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Interview: HarassMap Founder Rebecca Chiao

When I first began thinking about this challenge, I remembered hearing about the great work of HarassMap and posted a short overview of their work as a success story. This Cairo-based project uses crowdsourced reports of sexual harassment to inform their public advocacy, volunteer training and community outreach. The conversations about technology, safe spaces, recruiting men to this issue, and community outreach all left me eager to learn more. I reached out to HarassMap's founder Rebecca Chiao, and hope the notes from our conversation are helpful to others.

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Here's a short summary from our conversation: 
  • HarassMap launched with no resources, using free tools like Ushahidi and Frontline SMS.
  • They’ve received about 1,000 volunteers in Egypt and see early signs of success in recruiting people to develop safe areas. Their goal is to change the social norm and deter sexual harassment.
  • When partners are reluctant to sign agreements, they rely on verbal agreements by reading the contract to the partner and then signing for them.
  • The founders are not very tech savvy. Training local developers or team members to troubleshoot tech issues are ways volunteers abroad can help.
  • Their innovative use of tech helped attract press attention, although most of their work happens offline at the community level.
  • Crowd sourced data have helped challenge prevailing views on harassment. For instance, that a large number of harassers are children discredits the excuse that harassment results from sexual frustration and unemployment.
  • Getting people to report harassment is a challenge common to the crowdsourcing projects in different countries
  • They’re optimistic because of the huge growth in volunteering. “People now feel a sense of their own power.”

And the full interview...

How did HarassMap get started?
We started HarassMap because this is something that effects our daily lives. We saw that those working in this field were focused just on top down legal advocacy. Someone needed to focus on social engagement and the social aspect of this problem. Especially in Egypt, changing the law isn’t enough. It needs to be something that people accept. We don’t have much rule of law any ways.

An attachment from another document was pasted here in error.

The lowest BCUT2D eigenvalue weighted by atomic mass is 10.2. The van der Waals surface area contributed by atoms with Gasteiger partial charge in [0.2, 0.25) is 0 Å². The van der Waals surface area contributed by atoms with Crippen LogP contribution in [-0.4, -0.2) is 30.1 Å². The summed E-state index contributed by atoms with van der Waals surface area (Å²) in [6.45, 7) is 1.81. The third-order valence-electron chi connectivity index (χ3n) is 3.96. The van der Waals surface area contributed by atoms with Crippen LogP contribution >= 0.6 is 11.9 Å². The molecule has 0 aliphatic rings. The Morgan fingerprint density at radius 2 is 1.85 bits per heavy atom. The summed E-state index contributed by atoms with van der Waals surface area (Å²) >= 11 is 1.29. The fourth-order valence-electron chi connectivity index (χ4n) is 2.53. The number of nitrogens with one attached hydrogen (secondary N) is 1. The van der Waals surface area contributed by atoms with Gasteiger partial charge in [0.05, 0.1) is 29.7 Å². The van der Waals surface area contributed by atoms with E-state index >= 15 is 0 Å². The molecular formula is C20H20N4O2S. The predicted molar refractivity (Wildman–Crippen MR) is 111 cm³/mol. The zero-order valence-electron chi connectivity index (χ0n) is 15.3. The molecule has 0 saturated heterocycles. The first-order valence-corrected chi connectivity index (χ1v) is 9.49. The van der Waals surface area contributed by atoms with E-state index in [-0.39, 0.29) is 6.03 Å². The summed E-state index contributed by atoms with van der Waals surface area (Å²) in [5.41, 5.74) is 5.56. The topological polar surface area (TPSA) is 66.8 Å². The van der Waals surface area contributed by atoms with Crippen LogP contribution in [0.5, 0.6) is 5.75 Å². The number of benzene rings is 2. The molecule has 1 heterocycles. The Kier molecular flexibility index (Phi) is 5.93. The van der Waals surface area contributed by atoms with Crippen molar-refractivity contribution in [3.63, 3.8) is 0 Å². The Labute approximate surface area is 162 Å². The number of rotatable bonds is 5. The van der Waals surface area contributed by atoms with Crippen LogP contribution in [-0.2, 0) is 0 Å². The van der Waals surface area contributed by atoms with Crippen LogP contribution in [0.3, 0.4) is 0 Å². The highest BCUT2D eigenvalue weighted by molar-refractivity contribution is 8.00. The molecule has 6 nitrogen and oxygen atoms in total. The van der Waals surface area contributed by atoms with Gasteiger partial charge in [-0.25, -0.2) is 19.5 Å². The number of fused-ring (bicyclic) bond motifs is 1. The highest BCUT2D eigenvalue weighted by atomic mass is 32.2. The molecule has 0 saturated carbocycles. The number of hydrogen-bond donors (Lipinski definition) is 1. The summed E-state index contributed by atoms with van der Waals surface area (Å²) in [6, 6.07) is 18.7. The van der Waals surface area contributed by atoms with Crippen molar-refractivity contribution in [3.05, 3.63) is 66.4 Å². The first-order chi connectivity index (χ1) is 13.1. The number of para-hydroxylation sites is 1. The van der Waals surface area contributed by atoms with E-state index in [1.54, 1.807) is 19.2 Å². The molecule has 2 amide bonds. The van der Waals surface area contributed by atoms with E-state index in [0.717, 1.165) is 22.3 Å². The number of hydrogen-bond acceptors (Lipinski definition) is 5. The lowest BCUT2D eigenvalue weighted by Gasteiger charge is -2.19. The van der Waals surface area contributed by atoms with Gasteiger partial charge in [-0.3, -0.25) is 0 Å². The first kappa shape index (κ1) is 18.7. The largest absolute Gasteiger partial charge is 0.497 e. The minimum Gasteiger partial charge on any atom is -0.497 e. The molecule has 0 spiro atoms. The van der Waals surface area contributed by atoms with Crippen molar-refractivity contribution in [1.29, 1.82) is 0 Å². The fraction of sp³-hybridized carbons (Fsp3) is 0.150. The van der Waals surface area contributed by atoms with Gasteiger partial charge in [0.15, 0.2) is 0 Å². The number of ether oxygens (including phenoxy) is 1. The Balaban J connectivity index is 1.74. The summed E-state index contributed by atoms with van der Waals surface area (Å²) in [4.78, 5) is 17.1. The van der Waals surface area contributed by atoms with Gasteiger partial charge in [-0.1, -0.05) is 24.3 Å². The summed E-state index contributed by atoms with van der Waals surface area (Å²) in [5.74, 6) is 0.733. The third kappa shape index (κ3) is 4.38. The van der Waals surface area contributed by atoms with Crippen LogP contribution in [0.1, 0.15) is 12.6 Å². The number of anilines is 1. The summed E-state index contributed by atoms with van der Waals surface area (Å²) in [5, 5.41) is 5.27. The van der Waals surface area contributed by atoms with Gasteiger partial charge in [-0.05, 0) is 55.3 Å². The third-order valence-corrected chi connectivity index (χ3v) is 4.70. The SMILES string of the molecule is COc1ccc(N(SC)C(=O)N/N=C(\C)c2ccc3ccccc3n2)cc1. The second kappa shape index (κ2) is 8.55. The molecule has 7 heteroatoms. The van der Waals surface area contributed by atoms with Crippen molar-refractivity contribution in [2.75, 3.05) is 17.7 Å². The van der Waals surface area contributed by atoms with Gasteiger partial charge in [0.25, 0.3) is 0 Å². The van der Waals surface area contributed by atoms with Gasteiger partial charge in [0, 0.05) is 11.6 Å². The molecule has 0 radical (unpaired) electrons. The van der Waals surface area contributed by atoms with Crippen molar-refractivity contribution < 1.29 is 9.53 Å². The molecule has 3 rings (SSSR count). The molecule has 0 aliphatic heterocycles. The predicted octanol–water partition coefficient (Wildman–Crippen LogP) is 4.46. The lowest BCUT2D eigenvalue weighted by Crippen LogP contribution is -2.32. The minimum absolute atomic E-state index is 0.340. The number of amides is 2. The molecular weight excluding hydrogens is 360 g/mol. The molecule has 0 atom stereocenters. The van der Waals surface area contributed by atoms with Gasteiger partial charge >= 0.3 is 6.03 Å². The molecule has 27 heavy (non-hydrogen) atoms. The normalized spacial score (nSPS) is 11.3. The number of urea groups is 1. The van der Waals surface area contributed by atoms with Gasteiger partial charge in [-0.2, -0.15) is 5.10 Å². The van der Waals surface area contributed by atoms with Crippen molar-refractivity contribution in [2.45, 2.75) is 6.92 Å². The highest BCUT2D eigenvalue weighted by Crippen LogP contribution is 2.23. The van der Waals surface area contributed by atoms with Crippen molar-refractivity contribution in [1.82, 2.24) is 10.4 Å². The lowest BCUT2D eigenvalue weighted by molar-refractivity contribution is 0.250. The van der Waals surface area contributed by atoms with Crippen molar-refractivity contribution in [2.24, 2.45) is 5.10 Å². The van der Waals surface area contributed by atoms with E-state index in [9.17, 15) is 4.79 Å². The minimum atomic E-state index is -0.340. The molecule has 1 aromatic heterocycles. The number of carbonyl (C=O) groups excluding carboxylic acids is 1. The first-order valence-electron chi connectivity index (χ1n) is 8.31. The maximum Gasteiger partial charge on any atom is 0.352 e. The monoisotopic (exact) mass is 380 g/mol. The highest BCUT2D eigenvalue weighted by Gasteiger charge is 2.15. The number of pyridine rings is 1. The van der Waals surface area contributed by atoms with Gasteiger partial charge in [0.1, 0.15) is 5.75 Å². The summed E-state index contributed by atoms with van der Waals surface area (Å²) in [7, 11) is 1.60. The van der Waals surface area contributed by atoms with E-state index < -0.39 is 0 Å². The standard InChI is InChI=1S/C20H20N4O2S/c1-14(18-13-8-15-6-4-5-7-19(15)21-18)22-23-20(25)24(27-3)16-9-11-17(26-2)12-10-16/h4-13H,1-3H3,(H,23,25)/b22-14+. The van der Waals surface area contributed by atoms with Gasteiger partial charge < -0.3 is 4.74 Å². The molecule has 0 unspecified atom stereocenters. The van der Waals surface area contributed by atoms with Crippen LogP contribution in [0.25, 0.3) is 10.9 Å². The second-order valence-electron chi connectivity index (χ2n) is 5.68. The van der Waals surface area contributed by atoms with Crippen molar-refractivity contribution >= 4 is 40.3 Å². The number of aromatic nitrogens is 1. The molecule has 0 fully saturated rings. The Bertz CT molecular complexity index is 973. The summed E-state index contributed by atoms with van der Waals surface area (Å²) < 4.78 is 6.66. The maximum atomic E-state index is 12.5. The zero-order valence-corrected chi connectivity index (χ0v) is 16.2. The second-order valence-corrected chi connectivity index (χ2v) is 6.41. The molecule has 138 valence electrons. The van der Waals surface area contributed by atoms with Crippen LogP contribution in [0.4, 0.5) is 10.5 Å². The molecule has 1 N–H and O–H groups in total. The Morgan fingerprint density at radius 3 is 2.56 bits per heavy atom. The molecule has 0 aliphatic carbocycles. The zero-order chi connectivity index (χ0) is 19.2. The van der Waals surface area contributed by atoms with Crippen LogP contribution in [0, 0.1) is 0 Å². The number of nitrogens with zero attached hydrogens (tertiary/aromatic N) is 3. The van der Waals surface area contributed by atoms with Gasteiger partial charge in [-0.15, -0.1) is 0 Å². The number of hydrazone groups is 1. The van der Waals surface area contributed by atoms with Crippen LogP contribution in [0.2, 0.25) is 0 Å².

We were just four volunteers, and all had full time jobs. Two co-founders left the country before we launched. So we were really short on resources.

What is HarassMap’s approach?
We target bystanders. Our goal is to create a society that rejects this sexual harassment.

We built a platform using free tools, like Ushahidi. Someone sends us SMS and we send back information about local resources and services for victims of harassment. We use the SMS reports to learn about what’s happening. We publish the data and craft public campaigns to change how people view and respond to harassment.

How has this approach worked?
People make the excuse that harassment is the result of sexual frustration and lack of employment. Our data shows that for a large number of case the harasser was a child -- a prepubescent boy. This discredits the frustration excuse.

On the community level, we’ve received about 1,000 volunteers. We train community captains who at least once a month take a team of volunteers to their own community street and convince bystanders to stand up to harassers. We focus on people with a consistent street presence like doormen and street vendors to set up safe areas. There are four elements to creating a safe area: agreement, training, distribution of materials, monitoring and evaluation.

You actually have people sign agreements?
Small businesses and individuals are often reluctant to sign something so we rely on verbal agreements. HarassMap reads the document, then the partner agrees and HarassMap signs for them.

We have a very detailed policy for what they’ll do if they see harassment occur. We have detailed guidelines for if the harassment is between members of the public or if it includes one of their employees. So this also actually becomes a workplace sexual harassment policy.

What impact do you hope to have with this approach?
If we have enough safe areas, harassers won’t feel able to target women on the street. We want to create a new social norm in the area and deter harassers. Its something that’s huge, complex, risky and difficult.

It’s early still, but we see some signs of success. There’s one safe area with a very enthusiastic participant who has been spreading the world. People on his street that we haven’t talked to are now talking about “zero tolerance” and “safe area.” That’s our language, and it spread.

What have been some of your challenges?